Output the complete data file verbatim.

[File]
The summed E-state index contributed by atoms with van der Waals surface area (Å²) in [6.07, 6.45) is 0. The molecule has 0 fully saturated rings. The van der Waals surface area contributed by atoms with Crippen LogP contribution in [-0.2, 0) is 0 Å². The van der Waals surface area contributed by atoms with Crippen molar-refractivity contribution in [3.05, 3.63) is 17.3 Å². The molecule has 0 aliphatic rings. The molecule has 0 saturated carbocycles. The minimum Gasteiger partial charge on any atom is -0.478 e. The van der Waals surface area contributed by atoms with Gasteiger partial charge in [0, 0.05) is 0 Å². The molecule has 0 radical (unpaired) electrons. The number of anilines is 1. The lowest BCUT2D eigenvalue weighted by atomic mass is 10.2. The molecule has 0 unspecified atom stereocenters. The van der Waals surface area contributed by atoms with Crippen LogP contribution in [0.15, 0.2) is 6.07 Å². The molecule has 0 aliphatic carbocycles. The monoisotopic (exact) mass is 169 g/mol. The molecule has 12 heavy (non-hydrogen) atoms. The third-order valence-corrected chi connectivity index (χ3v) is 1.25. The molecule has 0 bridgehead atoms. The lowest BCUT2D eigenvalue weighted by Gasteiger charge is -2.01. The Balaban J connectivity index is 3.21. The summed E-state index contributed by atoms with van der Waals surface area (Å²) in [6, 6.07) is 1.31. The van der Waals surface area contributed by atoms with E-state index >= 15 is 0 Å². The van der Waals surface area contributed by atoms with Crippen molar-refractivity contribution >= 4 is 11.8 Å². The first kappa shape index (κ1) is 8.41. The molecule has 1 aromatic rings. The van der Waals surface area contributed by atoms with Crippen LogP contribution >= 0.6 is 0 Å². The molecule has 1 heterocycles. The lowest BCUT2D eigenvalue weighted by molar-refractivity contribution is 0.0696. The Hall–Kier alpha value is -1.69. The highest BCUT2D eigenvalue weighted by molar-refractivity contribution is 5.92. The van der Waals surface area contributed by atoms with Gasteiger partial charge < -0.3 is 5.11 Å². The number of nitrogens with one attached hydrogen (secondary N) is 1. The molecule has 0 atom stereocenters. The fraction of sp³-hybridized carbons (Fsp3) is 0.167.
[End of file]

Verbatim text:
The summed E-state index contributed by atoms with van der Waals surface area (Å²) in [6.07, 6.45) is 0. The molecule has 0 fully saturated rings. The van der Waals surface area contributed by atoms with Crippen LogP contribution in [-0.2, 0) is 0 Å². The van der Waals surface area contributed by atoms with Crippen molar-refractivity contribution in [3.05, 3.63) is 17.3 Å². The molecule has 0 aliphatic rings. The molecule has 0 saturated carbocycles. The minimum Gasteiger partial charge on any atom is -0.478 e. The van der Waals surface area contributed by atoms with Gasteiger partial charge in [0, 0.05) is 0 Å². The molecule has 0 radical (unpaired) electrons. The number of anilines is 1. The lowest BCUT2D eigenvalue weighted by atomic mass is 10.2. The molecule has 0 unspecified atom stereocenters. The van der Waals surface area contributed by atoms with Crippen LogP contribution in [0.15, 0.2) is 6.07 Å². The molecule has 0 aliphatic carbocycles. The monoisotopic (exact) mass is 169 g/mol. The molecule has 12 heavy (non-hydrogen) atoms. The third-order valence-corrected chi connectivity index (χ3v) is 1.25. The molecule has 0 bridgehead atoms. The lowest BCUT2D eigenvalue weighted by Gasteiger charge is -2.01. The Balaban J connectivity index is 3.21. The summed E-state index contributed by atoms with van der Waals surface area (Å²) in [6, 6.07) is 1.31. The van der Waals surface area contributed by atoms with E-state index >= 15 is 0 Å². The van der Waals surface area contributed by atoms with Crippen molar-refractivity contribution >= 4 is 11.8 Å². The first kappa shape index (κ1) is 8.41. The molecule has 1 aromatic rings. The van der Waals surface area contributed by atoms with Crippen LogP contribution >= 0.6 is 0 Å². The molecule has 1 heterocycles. The lowest BCUT2D eigenvalue weighted by molar-refractivity contribution is 0.0696. The Hall–Kier alpha value is -1.69. The highest BCUT2D eigenvalue weighted by molar-refractivity contribution is 5.92. The van der Waals surface area contributed by atoms with Gasteiger partial charge < -0.3 is 5.11 Å². The number of nitrogens with one attached hydrogen (secondary N) is 1. The molecule has 0 atom stereocenters. The fraction of sp³-hybridized carbons (Fsp3) is 0.167.